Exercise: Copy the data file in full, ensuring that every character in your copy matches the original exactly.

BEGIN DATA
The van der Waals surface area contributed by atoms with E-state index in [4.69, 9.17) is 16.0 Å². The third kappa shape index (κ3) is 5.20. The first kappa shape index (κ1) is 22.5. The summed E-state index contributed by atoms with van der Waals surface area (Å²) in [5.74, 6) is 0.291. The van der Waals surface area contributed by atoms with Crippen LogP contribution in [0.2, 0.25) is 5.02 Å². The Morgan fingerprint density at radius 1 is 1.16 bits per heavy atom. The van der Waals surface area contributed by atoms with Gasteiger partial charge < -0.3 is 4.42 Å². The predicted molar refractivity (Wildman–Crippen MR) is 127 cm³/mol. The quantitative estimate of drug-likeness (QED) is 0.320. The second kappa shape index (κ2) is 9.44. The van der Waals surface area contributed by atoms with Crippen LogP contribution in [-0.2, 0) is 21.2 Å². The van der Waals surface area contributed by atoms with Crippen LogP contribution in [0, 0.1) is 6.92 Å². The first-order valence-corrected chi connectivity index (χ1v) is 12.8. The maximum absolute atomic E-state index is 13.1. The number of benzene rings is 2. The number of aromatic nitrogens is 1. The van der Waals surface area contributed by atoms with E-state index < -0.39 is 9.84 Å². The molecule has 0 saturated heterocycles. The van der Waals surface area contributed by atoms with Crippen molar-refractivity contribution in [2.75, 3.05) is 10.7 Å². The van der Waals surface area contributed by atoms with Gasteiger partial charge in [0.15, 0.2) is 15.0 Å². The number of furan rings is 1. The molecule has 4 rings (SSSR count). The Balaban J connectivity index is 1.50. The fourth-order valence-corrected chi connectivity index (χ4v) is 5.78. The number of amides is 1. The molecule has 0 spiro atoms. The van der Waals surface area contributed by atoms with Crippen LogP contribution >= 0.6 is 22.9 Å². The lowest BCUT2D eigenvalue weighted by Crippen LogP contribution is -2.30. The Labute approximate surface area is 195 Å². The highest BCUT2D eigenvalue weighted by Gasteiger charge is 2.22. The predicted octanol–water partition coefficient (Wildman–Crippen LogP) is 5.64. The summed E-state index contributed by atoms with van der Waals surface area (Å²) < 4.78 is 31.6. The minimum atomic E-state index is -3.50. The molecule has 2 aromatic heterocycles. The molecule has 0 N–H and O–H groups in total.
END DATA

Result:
The van der Waals surface area contributed by atoms with E-state index in [4.69, 9.17) is 16.0 Å². The third kappa shape index (κ3) is 5.20. The first kappa shape index (κ1) is 22.5. The summed E-state index contributed by atoms with van der Waals surface area (Å²) in [5.74, 6) is 0.291. The van der Waals surface area contributed by atoms with Crippen LogP contribution in [0.2, 0.25) is 5.02 Å². The Morgan fingerprint density at radius 1 is 1.16 bits per heavy atom. The van der Waals surface area contributed by atoms with Gasteiger partial charge < -0.3 is 4.42 Å². The predicted molar refractivity (Wildman–Crippen MR) is 127 cm³/mol. The quantitative estimate of drug-likeness (QED) is 0.320. The second kappa shape index (κ2) is 9.44. The van der Waals surface area contributed by atoms with Crippen LogP contribution in [-0.2, 0) is 21.2 Å². The van der Waals surface area contributed by atoms with Crippen LogP contribution in [0, 0.1) is 6.92 Å². The first-order valence-corrected chi connectivity index (χ1v) is 12.8. The maximum absolute atomic E-state index is 13.1. The number of benzene rings is 2. The number of aromatic nitrogens is 1. The van der Waals surface area contributed by atoms with E-state index < -0.39 is 9.84 Å². The molecule has 0 saturated heterocycles. The van der Waals surface area contributed by atoms with Crippen molar-refractivity contribution in [2.75, 3.05) is 10.7 Å². The van der Waals surface area contributed by atoms with Gasteiger partial charge in [0.15, 0.2) is 15.0 Å². The number of furan rings is 1. The molecule has 4 rings (SSSR count). The Balaban J connectivity index is 1.50. The fourth-order valence-corrected chi connectivity index (χ4v) is 5.78. The number of amides is 1. The molecule has 0 spiro atoms. The van der Waals surface area contributed by atoms with Crippen LogP contribution >= 0.6 is 22.9 Å². The lowest BCUT2D eigenvalue weighted by Crippen LogP contribution is -2.30. The Labute approximate surface area is 195 Å². The highest BCUT2D eigenvalue weighted by Gasteiger charge is 2.22. The predicted octanol–water partition coefficient (Wildman–Crippen LogP) is 5.64. The summed E-state index contributed by atoms with van der Waals surface area (Å²) < 4.78 is 31.6. The minimum atomic E-state index is -3.50. The molecule has 2 aromatic heterocycles. The molecule has 0 N–H and O–H groups in total.